How many times have you looked at a person lost in addiction and thought, “I have no idea what you’re thinking? Why do you continue to destroy everything in your life? You see them self-destructing but you cannot understand why they are doing it. You’re watching them die and there is nothing you can do to stop them. You’ve rescued them time and time again… and you can’t understand why they return to addictions that will kill them.
Recently, I read an article by Jim LaPierre that outlined some facts a lot of people don’t realize when dealing with an addict or alcoholic. The most notable is alcoholics and addicts think like the rest of the world… we’re not wired the same.
Sadly, well-intentioned folks try to protect the alcoholic from him/herself (enabling) or try to predict what they will do next (no crystal ball available). There are hundreds of wise sayings amongst alcoholics in recovery. Some are meant to make you think and some are made to be taken very literally. Alcoholics Anonymous refers to, “the insanity of our disease.” This is a very literal statement. I can tell you a bit about understanding the active alcoholic but I cannot make it make sense to you because understanding the active alcoholic requires stripping away a lot of rational thought, the acknowledgement and willingness to learn from mistakes, the ability to recognize obvious patterns of behavior, and quite often, the application of common sense.
There are at least a hundred forms of alcoholism. What I am describing here is the person who is still drinking, is high functioning, and has not yet lost the things they hold dear. The disease of addiction dictates that they will lose these things in time and the rule of threes dictates a grim long-term prognosis (jail, institution, and/or death).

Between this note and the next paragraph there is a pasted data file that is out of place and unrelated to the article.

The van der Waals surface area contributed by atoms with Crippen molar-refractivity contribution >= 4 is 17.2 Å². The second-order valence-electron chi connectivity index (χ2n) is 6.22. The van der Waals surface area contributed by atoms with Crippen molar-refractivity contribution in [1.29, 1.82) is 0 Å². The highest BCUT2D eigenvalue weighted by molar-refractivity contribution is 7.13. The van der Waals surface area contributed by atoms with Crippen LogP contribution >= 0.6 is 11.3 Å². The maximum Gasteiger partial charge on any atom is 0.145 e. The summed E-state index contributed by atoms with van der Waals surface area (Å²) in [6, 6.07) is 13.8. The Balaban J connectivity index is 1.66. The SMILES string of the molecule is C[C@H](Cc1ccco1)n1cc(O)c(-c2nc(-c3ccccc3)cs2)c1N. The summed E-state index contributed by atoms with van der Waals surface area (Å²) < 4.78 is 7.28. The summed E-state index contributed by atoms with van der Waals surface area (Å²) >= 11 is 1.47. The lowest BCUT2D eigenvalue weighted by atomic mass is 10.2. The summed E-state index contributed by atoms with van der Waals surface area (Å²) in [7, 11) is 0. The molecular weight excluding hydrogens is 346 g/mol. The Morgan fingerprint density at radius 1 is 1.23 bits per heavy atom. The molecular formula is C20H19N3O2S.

Alcoholics think, act, believe, and feel based on distorted perceptions or themselves and the world around them. They live at the extremes of all or nothing. There is no moderation, no middle ground, no compromise, and no gray area in their worldview. To varying degrees, alcoholics live in denial of their destructiveness (self and others) and this further distorts what they can make sense of.
Alcoholics are the very best liars because they are able to use rationalization and justification to convince themselves that a lie is truth. This happens subconsciously. They are not aware that they are, if you’ll pardon the term – mind screwing themselves. Alcoholics adopt a language that facilitates lying in a way that sounds very well intentioned. Their favorite word is, “probably.” This word implies intention where in fact none exists. An alcoholic who tells you they will probably do something is highly unlikely to do it. Using words like these provides them a loophole – an escape hatch in which no absolutes are given and no promises made. The alcoholic relies on words and phrases like: possibly, maybe, would, could, should, I’d like to, I want to, I need to. These words mean nothing. They sound good but almost always lead to disappointment. Progressively, alcoholism blurs every line and impacts every interaction, every relationship, every part of the alcoholic’s world.
Putting blinders on a horse leaves it with no peripheral vision – such is the worldview of the alcoholic. They may attend to many things, but to do so they must turn their attention away from one thing and toward another. Multitasking for the alcoholic means making many messes at once. There is no balance for the active alcoholic. As one area of their life declines they will often focus their attention on it and take it to an extreme. As this happens, another part of their life declines and gradually their life becomes dictated by “firehouse management” – every course of action becomes based on the most pressing problem. This is a downward spiral though some alcoholics manage to maintain it for a very long time.